Medical Examiner’s Office identifies 2 who died in suspected mass overdose

The Honolulu Medical Examiner’s Office on Tuesday identified the two people who died following a suspected mass overdose event in Waikiki on Sunday.
Published: Jun. 4, 2023 at 7:28 AM HST|Updated: Jun. 6, 2023 at 5:32 PM HST
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HONOLULU (HawaiiNewsNow) - The Honolulu Medical Examiner’s Office on Tuesday identified the two people who died following a suspected mass overdose event in Waikiki over the weekend that also left three others hospitalized.

They have been identified as 44-year-old Joseph Iseke, of Kailua, Oahu, and 53-year-old Steven Berengue, of Kailua-Kona, Hawaii Island.

HPD has said that fentanyl was detected at the scene.

Honolulu EMS Director Dr. Jim Ireland said the mass overdose event comes amid a worrisome spike in fentanyl cases across the island. “Unfortunately, we’re seeing more overdoses from fentanyl in general,” Ireland said.

“These are happening at homes, at businesses, at hotels. Sadly, they’re happening all over the island.”

Ireland added that when he speaks to overdose survivors, many didn’t realize they were taking fentanyl.

“Know that what you’re buying may not be what you think it is,” he said.

In the Waikiki incident, first responders, including Hazmat crews, were dispatched to the Outrigger Reef Hotel just before 7 a.m. Sunday. Paramedics found a total of five patients: Three men and two women.

HPD said Iseke was pronounced dead at the scene on Sunday morning. Berengue was pronounced dead at the hospital on Sunday afternoon. Meanwhile, three others remain hospitalized in serious to critical condition.

All of the patients transported were in their 40s and 50s.

Police say emergency responders were dispatched to Waikiki when a woman called 911 after waking up in her hotel room and finding four of her friends unresponsive.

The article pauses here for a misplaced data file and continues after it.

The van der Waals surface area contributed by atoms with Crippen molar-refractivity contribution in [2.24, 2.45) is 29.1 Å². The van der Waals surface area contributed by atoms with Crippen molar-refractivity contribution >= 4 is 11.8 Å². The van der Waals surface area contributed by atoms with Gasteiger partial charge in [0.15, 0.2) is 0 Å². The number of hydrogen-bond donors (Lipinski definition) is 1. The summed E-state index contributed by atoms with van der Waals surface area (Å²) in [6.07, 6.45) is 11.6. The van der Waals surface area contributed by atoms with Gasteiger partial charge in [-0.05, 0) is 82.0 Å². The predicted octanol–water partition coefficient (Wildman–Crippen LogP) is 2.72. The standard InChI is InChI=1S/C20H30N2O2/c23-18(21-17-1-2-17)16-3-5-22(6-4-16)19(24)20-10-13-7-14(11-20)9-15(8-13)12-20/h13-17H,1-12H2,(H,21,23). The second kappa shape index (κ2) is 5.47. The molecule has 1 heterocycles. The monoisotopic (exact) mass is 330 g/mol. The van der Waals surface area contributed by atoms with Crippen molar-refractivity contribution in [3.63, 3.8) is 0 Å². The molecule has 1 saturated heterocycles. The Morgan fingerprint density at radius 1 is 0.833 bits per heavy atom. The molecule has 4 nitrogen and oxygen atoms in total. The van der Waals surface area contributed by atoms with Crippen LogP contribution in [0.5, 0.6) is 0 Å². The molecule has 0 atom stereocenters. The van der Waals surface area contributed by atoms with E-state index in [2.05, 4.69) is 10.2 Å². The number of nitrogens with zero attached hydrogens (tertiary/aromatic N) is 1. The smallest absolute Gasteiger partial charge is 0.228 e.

HPD officials had no comment today. But former law enforcement officials said the HPD should be more forthcoming about the case.

They said the public needs to be warned if there’s a bad batch of drugs on the street that’s tainted with fentanyl.

“The police need to come out and address this issue out front. It’s a matter of informing the public,” said former HPD Deputy Chief John McCarthy.

“What we’re hearing is ‘oh, they found fentanyl.’ What did they find? Was it stolen? Prescription medical grade fentanyl? Was it straight up fentanyl? Was it some kind of marijuana or pure laced fentanyl? What should we be looking for?”

Heather Lusk, with the Hawaii Health and Harm Reduction Center, said the episode underscores the real dangers of fentanyl-laced street drugs.

“We don’t know the full story but most likely they didn’t know what was in what they were taking.” she said.

Lusk is hopeful about the expanding availability of opioid overdose-reversal drug Narcan.

This summer, Narcan will be available over the counter.

But she adds the public needs to do their part by raising awareness and working to get the life-saving medication in their homes.

“It’s becoming so prevalent that unless we get to the source of the issue, we will continue to see these needless deaths,” said Lusk.

According to state health officials, fatal fentanyl overdoses have increased 400% in the last five years. In 2022, fentanyl killed 60 people in Hawaii — the highest number ever recorded.

“We look at methamphetamine as continuing to be our chronic drug threat here in Hawaii, and fentanyl to be, you know, the emergence of the emerging drug threat in Hawaii,” said Jared Redulla, administrator for the State Narcotics Enforcement Division.

“What happened over the weekend is a tragedy. And it’s ... something that we absolutely have to be concerned about.”

The suspected overdoses comes as the Honolulu City Council is considering Bill 28 which will will require bars, night clubs and other places that sell alcohol to have Narcan on site to treat people for possible fentanyl intoxication.

“This incident goes to show how prevalent fentanyl is in our community,” said Honolulu City Councilmember Tyler Dos Santos-Tam, who introduced the measure.

“People may be taking something or drinking something that they don’t even know is laced with fentanyl. And that’s why it’s so important to have Narcan, which helps to reverse an opioid overdose.”

If the bill becomes law, Dos Santos-Tam said Honolulu will become the first jurisdiction in the country to mandate Narcan at these establishments.